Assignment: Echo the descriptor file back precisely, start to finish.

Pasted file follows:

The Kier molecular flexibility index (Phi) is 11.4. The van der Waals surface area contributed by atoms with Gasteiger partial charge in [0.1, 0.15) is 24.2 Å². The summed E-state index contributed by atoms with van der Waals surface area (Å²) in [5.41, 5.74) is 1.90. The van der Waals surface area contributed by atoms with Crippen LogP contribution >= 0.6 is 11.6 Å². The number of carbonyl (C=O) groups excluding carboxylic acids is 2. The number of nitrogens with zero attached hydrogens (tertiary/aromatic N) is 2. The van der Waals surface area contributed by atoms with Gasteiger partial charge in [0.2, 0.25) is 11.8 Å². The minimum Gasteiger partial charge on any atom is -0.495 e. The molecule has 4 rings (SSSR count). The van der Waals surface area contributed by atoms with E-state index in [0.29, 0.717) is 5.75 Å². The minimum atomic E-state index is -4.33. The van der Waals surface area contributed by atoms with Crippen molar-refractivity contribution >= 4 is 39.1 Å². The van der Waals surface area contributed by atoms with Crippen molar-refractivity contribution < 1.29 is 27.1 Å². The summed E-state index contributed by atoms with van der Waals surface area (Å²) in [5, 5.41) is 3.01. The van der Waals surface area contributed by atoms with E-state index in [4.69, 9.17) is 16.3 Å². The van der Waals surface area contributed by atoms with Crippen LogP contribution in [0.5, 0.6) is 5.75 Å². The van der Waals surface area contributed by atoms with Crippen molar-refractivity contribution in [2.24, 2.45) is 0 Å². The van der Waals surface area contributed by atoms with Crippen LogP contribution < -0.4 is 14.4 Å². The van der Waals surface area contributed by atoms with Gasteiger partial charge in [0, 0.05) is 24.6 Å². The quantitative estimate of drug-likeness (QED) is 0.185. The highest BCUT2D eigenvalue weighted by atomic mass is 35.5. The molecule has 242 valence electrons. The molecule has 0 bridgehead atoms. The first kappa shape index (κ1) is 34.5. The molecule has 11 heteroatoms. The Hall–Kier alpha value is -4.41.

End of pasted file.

The Kier molecular flexibility index (Phi) is 11.4. The van der Waals surface area contributed by atoms with Gasteiger partial charge in [0.1, 0.15) is 24.2 Å². The summed E-state index contributed by atoms with van der Waals surface area (Å²) in [5.41, 5.74) is 1.90. The van der Waals surface area contributed by atoms with Crippen LogP contribution >= 0.6 is 11.6 Å². The number of carbonyl (C=O) groups excluding carboxylic acids is 2. The number of nitrogens with zero attached hydrogens (tertiary/aromatic N) is 2. The van der Waals surface area contributed by atoms with Gasteiger partial charge in [0.2, 0.25) is 11.8 Å². The minimum Gasteiger partial charge on any atom is -0.495 e. The molecule has 4 rings (SSSR count). The van der Waals surface area contributed by atoms with E-state index in [0.29, 0.717) is 5.75 Å². The minimum atomic E-state index is -4.33. The van der Waals surface area contributed by atoms with Crippen molar-refractivity contribution >= 4 is 39.1 Å². The van der Waals surface area contributed by atoms with Crippen molar-refractivity contribution < 1.29 is 27.1 Å². The summed E-state index contributed by atoms with van der Waals surface area (Å²) in [5, 5.41) is 3.01. The van der Waals surface area contributed by atoms with E-state index in [4.69, 9.17) is 16.3 Å². The van der Waals surface area contributed by atoms with Crippen LogP contribution in [0.5, 0.6) is 5.75 Å². The van der Waals surface area contributed by atoms with Crippen molar-refractivity contribution in [2.24, 2.45) is 0 Å². The van der Waals surface area contributed by atoms with Crippen LogP contribution < -0.4 is 14.4 Å². The van der Waals surface area contributed by atoms with Gasteiger partial charge in [0, 0.05) is 24.6 Å². The quantitative estimate of drug-likeness (QED) is 0.185. The highest BCUT2D eigenvalue weighted by atomic mass is 35.5. The molecule has 242 valence electrons. The molecule has 0 bridgehead atoms. The first kappa shape index (κ1) is 34.5. The molecule has 11 heteroatoms. The Hall–Kier alpha value is -4.41.